• more sophisticated and more consciously moral in purpose. The author takes greater liberties with the popular materials being treated. The events narrated are usually in a more remote past.
    • The Divine Comedy and The Aeneid
anglo saxon terms concepts
Anglo-Saxon Terms/Concepts
  • Comitatus – relationship between a king and his thanes that reflects companionship, loyalty, love, respect, and a sense of belonging.
    • Essentially, a “marriage” to the king.
  • Wergild - “Man debt.” Idea that saving someone’s life indebted the saved party.
  • Wyrd - Pagan concept of fate.

Anglo-Saxon helmet.

anglo saxon terms concepts1
Anglo-Saxon Terms/Concepts
  • Mead – fermented honey and yeast.
  • Meadhall – center of activity for every village
    • Women were not allowed in.
    • Occasionally the queen and her court were summoned for special occasions.

Anglo-Saxon-style building.

anglo saxon terms concepts2
Anglo-Saxon Terms/Concepts
  • Oral Tradition – the preservation of history and culture through stories, songs, poems, etc., passed down by word of mouth.
  • Scop – Like a bard or a minstrel.
    • The Scop’s job was to compose and recite stories in verse form from memory.
anglo saxon concepts
Anglo-Saxon Concepts

Pagan Values

Christian Values


“Meek shall inherit the earth”

Loyalty to God

Patience and forgiveness


True wealth is in heaven

  • Courage
  • Physical Strength
  • Loyalty to king
  • Wisdom in guiding others
  • Self-confidence
  • Material wealth
anglo saxon lit terms
Anglo-Saxon Lit. Terms
  • Elegy – a mournful complaint. An elegiac poem is a poem that mourns a death or the loss of a loved one.
  • Alliteration – the repetition of initial consonant sounds.
  • Kenning – a hyphenated two-word compound that replaces a concrete noun.
    • Ex.: whale-road = the sea
anglo saxon lit terms1
Anglo-Saxon Lit. Terms
  • Caesure – a mid-line pause in Anglo-Saxon poetry. The caesural pause separates the line into two parts, each with two stressed syllables.
  • Epithet – an identifying descriptive phrase.
    • Ex. Hrothgar, giver of treasure; Beowulf, Higlac’s follower
history of the english language
History of the English Language
  • Language – an system of arbitrary vocal symbols used for communication.
    • The word “language” comes to us in English from the Latin lingua, “language, tongue,” from Old French.
  • Linguistics – the study of language.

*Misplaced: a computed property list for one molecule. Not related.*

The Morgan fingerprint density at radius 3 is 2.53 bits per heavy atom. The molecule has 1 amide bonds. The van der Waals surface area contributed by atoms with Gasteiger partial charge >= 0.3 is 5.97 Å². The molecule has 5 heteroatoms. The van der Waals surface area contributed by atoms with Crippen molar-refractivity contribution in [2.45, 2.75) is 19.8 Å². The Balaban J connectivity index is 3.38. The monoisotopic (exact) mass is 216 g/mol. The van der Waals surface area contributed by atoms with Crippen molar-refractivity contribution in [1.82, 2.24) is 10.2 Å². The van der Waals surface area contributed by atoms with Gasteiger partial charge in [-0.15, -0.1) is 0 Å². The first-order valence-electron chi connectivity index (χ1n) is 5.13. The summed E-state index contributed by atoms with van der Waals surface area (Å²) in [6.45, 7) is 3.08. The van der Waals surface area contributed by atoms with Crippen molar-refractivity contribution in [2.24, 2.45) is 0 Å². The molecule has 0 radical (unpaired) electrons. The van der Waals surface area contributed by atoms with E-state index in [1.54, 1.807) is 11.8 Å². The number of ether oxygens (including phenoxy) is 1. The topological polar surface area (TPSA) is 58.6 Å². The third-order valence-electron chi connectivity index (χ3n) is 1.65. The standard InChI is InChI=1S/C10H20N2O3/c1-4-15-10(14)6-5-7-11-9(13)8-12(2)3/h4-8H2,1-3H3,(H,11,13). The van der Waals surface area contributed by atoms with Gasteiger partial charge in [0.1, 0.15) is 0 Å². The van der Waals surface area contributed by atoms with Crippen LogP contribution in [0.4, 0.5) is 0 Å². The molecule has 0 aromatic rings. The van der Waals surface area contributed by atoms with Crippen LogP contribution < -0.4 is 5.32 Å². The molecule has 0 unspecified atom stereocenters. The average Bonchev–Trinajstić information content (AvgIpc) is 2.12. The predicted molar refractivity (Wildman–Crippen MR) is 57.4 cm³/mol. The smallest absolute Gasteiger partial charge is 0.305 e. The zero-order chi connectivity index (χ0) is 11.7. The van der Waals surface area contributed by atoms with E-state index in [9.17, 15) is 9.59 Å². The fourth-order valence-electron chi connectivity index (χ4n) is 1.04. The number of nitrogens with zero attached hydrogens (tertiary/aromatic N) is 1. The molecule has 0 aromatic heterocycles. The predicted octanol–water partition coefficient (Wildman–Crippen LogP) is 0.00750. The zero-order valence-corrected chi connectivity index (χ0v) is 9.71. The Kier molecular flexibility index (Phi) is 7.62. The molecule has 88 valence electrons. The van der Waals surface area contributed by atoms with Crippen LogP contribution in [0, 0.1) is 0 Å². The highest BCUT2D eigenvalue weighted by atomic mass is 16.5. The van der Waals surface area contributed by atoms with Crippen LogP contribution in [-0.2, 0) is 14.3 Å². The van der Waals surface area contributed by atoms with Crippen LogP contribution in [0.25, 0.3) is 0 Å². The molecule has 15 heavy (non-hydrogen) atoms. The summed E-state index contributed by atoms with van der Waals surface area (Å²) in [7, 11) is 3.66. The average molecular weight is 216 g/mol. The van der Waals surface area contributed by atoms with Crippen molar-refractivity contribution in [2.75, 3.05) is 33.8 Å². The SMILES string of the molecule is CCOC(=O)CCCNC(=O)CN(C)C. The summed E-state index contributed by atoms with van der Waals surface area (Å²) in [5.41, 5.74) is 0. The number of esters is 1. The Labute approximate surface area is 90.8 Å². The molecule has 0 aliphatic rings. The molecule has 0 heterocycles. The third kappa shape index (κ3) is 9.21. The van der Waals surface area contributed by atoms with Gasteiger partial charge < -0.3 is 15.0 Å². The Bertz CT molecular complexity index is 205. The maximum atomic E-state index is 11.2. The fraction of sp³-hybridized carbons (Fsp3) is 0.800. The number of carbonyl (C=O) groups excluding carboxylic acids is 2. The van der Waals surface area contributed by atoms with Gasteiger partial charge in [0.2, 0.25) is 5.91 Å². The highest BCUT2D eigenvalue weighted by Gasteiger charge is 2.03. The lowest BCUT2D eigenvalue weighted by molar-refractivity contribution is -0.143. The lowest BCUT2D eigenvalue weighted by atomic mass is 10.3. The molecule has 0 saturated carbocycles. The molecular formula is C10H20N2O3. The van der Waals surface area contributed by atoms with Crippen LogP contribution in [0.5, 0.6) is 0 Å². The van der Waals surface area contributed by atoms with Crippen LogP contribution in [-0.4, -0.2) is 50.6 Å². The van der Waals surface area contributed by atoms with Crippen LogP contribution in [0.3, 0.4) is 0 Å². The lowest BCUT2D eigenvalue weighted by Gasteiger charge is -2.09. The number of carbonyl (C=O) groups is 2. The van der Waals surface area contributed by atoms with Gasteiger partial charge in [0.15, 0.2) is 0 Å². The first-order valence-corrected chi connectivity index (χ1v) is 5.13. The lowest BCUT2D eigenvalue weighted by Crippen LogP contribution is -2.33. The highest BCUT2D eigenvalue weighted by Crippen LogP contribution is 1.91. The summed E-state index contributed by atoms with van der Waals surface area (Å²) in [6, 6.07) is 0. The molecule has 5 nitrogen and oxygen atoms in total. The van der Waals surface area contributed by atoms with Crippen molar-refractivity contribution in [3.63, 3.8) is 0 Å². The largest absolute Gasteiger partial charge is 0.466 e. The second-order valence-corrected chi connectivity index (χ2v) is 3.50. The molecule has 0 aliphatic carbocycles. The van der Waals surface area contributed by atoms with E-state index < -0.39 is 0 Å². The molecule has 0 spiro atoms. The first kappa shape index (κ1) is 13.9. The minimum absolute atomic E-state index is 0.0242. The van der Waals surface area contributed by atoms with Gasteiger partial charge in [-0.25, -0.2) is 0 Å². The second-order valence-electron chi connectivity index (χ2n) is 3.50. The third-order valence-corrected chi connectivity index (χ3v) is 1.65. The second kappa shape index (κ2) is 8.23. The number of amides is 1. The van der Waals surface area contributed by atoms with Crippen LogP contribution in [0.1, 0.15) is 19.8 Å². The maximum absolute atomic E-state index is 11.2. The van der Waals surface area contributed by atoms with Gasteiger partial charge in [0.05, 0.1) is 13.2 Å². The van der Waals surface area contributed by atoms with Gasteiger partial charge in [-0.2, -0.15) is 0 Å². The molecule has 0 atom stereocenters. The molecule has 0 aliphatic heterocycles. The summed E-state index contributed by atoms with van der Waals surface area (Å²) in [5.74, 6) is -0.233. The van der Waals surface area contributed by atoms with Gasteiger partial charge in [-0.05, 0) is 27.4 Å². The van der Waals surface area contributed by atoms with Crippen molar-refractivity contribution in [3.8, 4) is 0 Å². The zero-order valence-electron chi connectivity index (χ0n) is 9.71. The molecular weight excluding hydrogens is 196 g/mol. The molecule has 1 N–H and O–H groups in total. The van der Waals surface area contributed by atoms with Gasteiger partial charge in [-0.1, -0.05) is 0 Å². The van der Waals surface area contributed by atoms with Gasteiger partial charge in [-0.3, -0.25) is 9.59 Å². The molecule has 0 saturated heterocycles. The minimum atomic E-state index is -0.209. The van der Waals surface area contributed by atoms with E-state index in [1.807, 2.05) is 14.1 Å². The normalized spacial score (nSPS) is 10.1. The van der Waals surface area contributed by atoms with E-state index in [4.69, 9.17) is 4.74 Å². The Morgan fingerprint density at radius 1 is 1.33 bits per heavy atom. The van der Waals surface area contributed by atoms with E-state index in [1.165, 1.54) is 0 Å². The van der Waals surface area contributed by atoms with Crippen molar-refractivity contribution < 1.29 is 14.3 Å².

"The Tower of Babel,” Pieter Bruegel the Elder, Oil on board, 1563.

history of the english language1
History of the English Language
  • Languages are divided into families.
  • English is a Germanic language from the Indo-European family.
  • Specifically, English is a West-Germanic language, closely related to Frisian.
    • The Frisians were part of the invaders with the Angles, Saxons, and Jutes.

The Germanic Language Family Tree

history of the english language2
History of the English Language
  • Old English was first written in runes.
  • Switched to the Latin alphabet after Christianity began to take off.
  • Old English shows influences from three main cultures:
    • Latin, Norse, and Celtic

Runic alphabet

history of the english language3
History of the English Language
  • Latin – Latin was the language used by the educated classes
    • Monks, priests, etc.
  • Old Norse – Introduced through the Viking invasions.
    • Mostly place names and basic vocabulary.
    • sky, leg, the pronoun they, the verb form are
  • Celtic – Taken from the original inhabitants of the area.
    • Very minor influence
    • The only Celtic word in use in everyday language today is land.
excerpt from beowulf
Excerpt from Beowulf

Old English

Modern Translation

Lo! We have heard of majesty of the Spear-Danes, of those nation-kings in the days of yore,

and how those noblemen promoted zeal.

ScyldScefing took away mead-benches from bands of enemies, from many tribes;

he terrified earls.

Since he was first found destitute (he gained consolation for that) he grew under the heavens,

prospered in honours,

until each of those who lived around him

over the sea had to obey him, give him tribute.

That was a good king!

  • Hwæt! wēGār-Dena in ġeār-dagum,
  • þēod-cyninga, þrymġefrūnon,
  • hūðāæþelingasellenfremedon.
  • Oft ScyldScēfingsceaþenaþrēatum,
  • monegummǣġþum, meodosetlaoftēah,
  • egsodeeorlas. Syððanǣrestwearð
  • fēasceaftfunden, hēþæsfrōfreġebād,
  • wēox under wolcnum, weorðmyndumþāh,
  • oðþæt him ǣġhwylcþāraymbsittendra
  • oferhronrādehȳranscolde,
  • gombangyldan. Þætwæsgōdcyning!
as literature post beowulf
AS Literature, Post-Beowulf
  • The conversion to Christianity brought about a shift from the oral tradition to written record keeping.
  • Monks began to record the poetry and oral tradition of the scops.
    • Think of the Pagan v. Christian values in Beowulf.